Hey there, time traveller!
This article was published 6/8/2019 (277 days ago), so information in it may no longer be current.
Oil Money had speed to burn and he didn’t even have to light the fuse to win the 71st running of the $75,000 Manitoba Derby Monday at Assiniboia Downs.
That made a lot of racing fans very happy, which also brought a smile to the face of Assiniboia Downs CEO Darren Dunn.
“I couldn’t be more thrilled with the outcome,” said Dunn. “Blue skies overhead, a crowd that was almost too big to count, large fields and wagering that was out of this world. It was just shy of $600,000 on only seven races. That’s incredible. You just can’t draw it up any better than that.”
Heavily favoured by a massive crowd that might have set another attendance record at the Downs, Oil Money sped right to the lead from the start as anticipated, but the race was over much earlier than expected for his seven combatants.
The winner was three lengths in front and coasting after a tranquilizing half-mile of 49.80 seconds, and the mile-and-an-eighth of the Derby was a mere formality after that. Oil Money dawdled through three-quarters of a mile in 1:15.20 and when second choice Call It A Wrap went after him on the final turn, the winner simply turned on the taps and ran away. The final margin of victory was four lengths, but it was never close.
“I was surprised they let him go the way they did,” said trainer Robertino Diodoro, who has now won the Manitoba Derby three of the past four years. “Orlando (Mojica) did a great job of slowing him down. It’s not an easy thing to do with a horse that has sprinted all his life. He’s a young horse, he’s still a little immature, so to get him to stretch out like that and relax, Orlando did a great job.
“A lot of credit has to go to my two assistants at Canterbury. If it wasn’t for them, the horse probably wouldn’t have been here. I wasn’t a believer in him going that far, but Matt Williams, one of the guys who gets on him there, and his brother, said that the further they trained him, the stronger he got.”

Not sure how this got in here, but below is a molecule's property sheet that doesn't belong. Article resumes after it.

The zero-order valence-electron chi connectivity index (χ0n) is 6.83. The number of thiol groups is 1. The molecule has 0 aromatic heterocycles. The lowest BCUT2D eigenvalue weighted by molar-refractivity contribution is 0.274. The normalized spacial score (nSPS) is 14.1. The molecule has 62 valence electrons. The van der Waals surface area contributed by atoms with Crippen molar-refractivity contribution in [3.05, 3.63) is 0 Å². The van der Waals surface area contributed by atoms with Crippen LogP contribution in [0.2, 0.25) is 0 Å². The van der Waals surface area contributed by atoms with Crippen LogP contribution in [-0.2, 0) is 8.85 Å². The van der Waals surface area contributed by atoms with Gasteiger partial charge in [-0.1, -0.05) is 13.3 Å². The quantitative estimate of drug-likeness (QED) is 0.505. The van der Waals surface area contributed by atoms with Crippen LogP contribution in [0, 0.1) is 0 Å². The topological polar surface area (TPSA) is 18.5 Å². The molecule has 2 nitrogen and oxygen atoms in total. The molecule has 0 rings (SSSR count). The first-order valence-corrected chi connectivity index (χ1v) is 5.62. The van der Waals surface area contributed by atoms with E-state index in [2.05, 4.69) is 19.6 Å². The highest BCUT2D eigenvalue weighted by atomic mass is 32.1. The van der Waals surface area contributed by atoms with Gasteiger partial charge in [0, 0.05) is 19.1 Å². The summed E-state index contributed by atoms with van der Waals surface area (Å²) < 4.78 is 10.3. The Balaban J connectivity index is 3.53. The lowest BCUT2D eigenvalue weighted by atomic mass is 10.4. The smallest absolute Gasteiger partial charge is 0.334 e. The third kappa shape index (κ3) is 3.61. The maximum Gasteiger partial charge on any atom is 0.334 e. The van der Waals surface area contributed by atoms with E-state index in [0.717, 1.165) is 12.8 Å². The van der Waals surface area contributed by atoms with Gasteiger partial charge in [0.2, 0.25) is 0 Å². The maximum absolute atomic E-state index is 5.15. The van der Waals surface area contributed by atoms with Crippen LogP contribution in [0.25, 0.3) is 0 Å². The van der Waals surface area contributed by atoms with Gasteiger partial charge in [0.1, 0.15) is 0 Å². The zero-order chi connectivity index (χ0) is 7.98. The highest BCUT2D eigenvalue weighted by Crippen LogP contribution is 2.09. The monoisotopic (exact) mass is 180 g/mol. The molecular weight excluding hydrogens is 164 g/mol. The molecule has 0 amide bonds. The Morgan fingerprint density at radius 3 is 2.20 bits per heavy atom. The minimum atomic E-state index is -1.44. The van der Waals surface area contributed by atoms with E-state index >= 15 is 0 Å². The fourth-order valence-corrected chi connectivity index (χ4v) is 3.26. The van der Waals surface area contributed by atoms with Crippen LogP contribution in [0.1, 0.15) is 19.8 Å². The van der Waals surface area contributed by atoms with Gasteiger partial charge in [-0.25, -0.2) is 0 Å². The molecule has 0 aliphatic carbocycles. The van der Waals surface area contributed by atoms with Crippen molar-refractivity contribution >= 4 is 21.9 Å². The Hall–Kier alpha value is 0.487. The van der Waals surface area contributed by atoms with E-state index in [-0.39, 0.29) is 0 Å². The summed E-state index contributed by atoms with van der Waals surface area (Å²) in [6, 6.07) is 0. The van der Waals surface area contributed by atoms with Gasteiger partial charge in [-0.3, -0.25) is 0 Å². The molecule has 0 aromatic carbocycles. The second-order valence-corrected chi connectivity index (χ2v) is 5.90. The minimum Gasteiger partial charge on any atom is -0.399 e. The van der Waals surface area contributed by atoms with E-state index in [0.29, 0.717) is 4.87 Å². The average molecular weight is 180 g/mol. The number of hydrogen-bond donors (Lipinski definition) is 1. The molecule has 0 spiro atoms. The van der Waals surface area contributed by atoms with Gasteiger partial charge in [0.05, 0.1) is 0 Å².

Diodoro said he was still nervous watching the race, even though he had the favourite.
“A sprinter routing for the first time, you just never know” Diodoro said. “Sometimes they just run off and stop, but he had his ears pricked into the first turn and I knew we were okay.”
Cared for locally by Diodoro’s travelling lad Kent Knudsen, the Florida-bred gelding by J P’s Gusto-Cryptocandiac by Candy Ride (ARG) stopped the timer in 1:54.60 for the 1 1/8-miles and paid $3.00, $2.20, $2.10 across the board. And not only did that make the local fans happy, but someone else bet over $15,000 to win and dropped Oil Money’s odds from $4.40 to $3.00 with no time left on the clock.
Call It a Wrap gave his best for trainer Tim Rycroft and jockey Wilmer Galvis and managed to hold on to second place by three-quarters of a length over Diodoro’s other entrant in the race, Rocknroll Rocket, who had some minor trouble into the turn before making a decent late rally.
Flinch, the longest shot on the board at 42-1, did what trainer Juan Pablo Silva hoped he would do and finished fourth, followed home by Moscow Minister, Candy Con, Lifesbeengoodsofar and Eye Cloud.
The 44-year-old Diodoro won the Manitoba Derby with Inside Straight in 2016 and Sky Promise in 2018. He also ran first, third and fourth in the race last year. Third by number of wins in North America last year and again this year, he could run his horses anywhere, but he likes it at Assiniboia Downs.
“I’ve been to a lot of different tracks and you can’t beat the way people treat you here,” Diodoro said.
“The hospitality is great, it’s hard not to support it. And travelling-wise, it’s an easy seven-hour drive from Minnesota, where these horses are based. Again, it goes back to years ago. We came here many a time and got dusted 10-15 years ago. But again, it’s how they treated us. It’s unbelievable.”
The 71st Manitoba Derby was the first Manitoba Derby win for Charles Garvey of Nisku, Alta, whose horse finished fourth in the race last year.
“Garvey is awesome,” Diodoro said. “He’s been a big supporter for years. We’ve done really well together. I couldn’t ask for a nicer guy. We’ve won quite a few races together. He was leading owner in Canterbury last year and he’s been the leading owner at Turf Paradise three or four years in a row, but the Manitoba Derby is a big win for him. He was pretty excited.”
The 71st running of the Manitoba Derby also marked the 50th anniversary of the presentation of the Queen’s Cup to the Manitoba Derby victor. The Queen’s Cup was originally given to Assiniboia Downs by Queen Elizabeth II, in person, at the Centennial Manitoba Derby in 1970. It was presented to winning owner Jean-Louis Levesque that year by Her Majesty, who was in attendance to watch Fanfreluche win Manitoba’s most prestigious race.
There be history here.